Lexington council fires officer for sending information on cops to BLM protesters


The Lexington council fired a police officer accused of leaking information about other officers to Black Lives Matter protesters, and the Kentucky ACLU sharply criticized the dismissal.

The Lexington-Fayette Urban County Council announced its decision shortly after 1 a.m. Friday after a nine-hour police hearing and more than two hours of closed-door deliberations. Under the state’s open meetings law, the council can deliberate on personnel matters in closed session.

Lexington Police Chief Lawrence Weathers and an internal police disciplinary board recommended officer Jervis Middleton be fired for violating several department policies for providing information — including details about officers working during the protest — to Black Lives Matter protest leader Sarah Williams, a friend of Middleton’s.

Middleton was accused of overall misconduct, sharing internal police information and for being dishonest about his communication with Williams. The council found him guilty of the first two administrative charges but not guilty of the third charge. The council’s vote was unanimous.

Middleton challenged his termination, saying the information he provided Williams did not jeopardize officers’ safety and was free speech. During Thursday’s hearing, lawyers for Middleton, who is Black, said Middleton has faced repeated racial taunts and discrimination from fellow officers and was frustrated because nothing had been done to address his longstanding concerns about racism in the department. Middleton was also frustrated about the repeated killings of Black Americans by police officers.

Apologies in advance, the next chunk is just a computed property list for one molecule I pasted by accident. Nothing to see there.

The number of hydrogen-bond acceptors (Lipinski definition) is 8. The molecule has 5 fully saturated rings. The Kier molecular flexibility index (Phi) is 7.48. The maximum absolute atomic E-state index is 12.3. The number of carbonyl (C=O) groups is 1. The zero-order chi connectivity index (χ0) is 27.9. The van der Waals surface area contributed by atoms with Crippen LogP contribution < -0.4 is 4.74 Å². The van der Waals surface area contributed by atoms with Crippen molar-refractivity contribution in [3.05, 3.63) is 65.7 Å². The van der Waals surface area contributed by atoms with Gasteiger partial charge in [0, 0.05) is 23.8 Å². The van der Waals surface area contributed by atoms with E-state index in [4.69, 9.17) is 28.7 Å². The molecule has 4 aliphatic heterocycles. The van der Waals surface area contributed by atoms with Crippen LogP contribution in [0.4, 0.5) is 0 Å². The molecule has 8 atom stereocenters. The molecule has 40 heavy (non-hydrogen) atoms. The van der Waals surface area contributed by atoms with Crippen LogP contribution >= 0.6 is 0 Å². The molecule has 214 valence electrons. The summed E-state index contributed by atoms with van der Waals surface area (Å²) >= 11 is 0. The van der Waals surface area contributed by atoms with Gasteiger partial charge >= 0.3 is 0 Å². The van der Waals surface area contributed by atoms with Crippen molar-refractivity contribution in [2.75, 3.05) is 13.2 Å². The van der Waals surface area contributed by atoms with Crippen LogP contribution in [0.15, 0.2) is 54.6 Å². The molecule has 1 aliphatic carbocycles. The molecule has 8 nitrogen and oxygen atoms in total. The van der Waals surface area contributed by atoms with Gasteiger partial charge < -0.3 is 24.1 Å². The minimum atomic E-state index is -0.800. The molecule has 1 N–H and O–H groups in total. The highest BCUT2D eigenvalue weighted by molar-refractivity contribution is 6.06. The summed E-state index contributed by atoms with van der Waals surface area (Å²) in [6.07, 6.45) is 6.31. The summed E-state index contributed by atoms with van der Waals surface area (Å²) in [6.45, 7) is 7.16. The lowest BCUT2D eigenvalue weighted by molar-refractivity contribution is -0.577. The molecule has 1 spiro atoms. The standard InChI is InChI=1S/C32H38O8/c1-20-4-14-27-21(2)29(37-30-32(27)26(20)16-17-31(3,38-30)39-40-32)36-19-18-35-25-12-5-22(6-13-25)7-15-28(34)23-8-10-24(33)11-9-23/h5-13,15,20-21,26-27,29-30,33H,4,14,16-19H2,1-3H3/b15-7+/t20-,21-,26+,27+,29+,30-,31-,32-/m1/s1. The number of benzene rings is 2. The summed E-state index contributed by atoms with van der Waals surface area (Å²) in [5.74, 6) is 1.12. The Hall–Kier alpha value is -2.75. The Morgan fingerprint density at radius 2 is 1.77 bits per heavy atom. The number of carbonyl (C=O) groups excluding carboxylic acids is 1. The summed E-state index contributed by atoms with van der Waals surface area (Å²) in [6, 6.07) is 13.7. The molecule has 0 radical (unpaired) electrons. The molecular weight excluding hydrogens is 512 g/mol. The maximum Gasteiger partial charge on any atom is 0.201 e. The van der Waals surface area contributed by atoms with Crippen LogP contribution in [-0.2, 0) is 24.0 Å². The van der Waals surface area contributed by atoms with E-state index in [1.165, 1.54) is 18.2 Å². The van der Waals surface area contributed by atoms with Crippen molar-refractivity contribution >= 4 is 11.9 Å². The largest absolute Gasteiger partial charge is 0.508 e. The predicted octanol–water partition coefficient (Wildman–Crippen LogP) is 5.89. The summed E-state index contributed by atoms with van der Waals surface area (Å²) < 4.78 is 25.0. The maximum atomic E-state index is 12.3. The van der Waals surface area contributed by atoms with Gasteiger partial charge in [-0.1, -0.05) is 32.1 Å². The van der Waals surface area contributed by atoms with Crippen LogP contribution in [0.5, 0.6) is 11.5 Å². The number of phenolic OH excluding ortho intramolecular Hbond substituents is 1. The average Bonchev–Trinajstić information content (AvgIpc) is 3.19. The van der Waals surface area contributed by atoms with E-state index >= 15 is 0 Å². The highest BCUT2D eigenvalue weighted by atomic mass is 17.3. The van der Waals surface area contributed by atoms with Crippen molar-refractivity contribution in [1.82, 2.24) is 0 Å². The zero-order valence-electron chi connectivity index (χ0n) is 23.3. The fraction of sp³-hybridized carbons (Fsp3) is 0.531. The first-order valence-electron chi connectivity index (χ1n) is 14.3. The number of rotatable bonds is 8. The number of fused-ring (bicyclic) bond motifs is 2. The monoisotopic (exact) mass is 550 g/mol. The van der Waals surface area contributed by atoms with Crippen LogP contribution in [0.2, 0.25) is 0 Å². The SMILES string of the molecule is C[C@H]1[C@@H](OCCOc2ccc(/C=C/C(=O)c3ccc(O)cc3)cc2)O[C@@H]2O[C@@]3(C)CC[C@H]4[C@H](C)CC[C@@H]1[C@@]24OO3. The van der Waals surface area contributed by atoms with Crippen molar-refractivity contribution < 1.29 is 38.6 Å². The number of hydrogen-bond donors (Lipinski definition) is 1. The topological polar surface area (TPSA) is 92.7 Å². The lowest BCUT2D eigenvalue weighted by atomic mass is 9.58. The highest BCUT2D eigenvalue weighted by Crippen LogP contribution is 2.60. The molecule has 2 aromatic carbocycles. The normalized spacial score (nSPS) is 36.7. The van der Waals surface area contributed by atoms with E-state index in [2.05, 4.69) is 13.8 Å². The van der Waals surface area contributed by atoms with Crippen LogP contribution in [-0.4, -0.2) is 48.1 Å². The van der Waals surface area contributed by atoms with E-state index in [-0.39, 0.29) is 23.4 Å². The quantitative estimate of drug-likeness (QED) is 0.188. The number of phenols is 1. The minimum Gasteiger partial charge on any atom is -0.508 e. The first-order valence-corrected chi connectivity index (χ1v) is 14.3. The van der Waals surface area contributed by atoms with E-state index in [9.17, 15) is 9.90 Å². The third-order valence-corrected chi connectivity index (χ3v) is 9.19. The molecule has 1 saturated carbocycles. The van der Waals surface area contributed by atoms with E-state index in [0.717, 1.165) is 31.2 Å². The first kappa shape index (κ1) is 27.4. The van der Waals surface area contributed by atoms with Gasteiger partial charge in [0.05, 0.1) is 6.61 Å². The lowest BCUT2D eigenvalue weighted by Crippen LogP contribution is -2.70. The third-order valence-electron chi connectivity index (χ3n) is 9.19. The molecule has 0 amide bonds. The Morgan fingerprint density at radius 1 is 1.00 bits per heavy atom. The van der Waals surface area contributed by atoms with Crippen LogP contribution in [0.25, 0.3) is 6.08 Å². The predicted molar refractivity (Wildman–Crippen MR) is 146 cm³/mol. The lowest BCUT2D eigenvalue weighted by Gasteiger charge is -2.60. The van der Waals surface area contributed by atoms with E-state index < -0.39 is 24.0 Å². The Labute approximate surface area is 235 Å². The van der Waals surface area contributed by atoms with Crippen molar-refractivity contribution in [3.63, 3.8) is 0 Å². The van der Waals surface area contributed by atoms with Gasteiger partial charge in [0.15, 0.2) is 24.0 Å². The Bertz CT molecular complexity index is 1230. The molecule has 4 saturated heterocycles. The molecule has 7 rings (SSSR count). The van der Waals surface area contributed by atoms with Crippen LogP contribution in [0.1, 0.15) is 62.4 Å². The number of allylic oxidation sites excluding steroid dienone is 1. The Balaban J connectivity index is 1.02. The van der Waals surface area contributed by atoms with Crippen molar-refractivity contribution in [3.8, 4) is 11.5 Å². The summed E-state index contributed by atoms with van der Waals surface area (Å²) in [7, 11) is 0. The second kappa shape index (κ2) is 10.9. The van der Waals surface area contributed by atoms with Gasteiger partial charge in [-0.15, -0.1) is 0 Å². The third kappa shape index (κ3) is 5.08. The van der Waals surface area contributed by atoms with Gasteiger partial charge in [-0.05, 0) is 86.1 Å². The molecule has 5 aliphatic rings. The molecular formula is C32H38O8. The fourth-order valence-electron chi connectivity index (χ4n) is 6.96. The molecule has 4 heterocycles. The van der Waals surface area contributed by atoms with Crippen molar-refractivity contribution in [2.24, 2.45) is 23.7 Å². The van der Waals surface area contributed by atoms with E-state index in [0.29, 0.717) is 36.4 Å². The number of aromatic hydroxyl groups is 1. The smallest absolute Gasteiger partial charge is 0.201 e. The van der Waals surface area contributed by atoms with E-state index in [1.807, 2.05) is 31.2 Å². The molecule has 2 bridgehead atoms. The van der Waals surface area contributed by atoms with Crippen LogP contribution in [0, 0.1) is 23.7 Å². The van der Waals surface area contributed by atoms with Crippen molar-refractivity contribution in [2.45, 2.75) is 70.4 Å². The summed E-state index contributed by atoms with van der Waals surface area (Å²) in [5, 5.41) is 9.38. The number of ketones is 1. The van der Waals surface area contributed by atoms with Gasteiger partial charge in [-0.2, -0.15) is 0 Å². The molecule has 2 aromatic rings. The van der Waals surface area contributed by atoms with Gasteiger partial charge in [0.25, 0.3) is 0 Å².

“The ACLU of Kentucky is concerned (the) Lexington-Fayette Urban County Council fired Officer Jervis Middleton amidst longstanding calls for a radical transformation of policing and transparent relationships with the public,” said Executive Director Michael Aldridge. “While Officer Middleton’s actions may warrant some level of disciplinary action, it is particularly concerning he was more swiftly investigated and harshly punished for sharing non-critical information than officers who use excessive force against protesters or create the culture of racism and hostility Middleton reported to no avail.”

Read more at Kentucky.com

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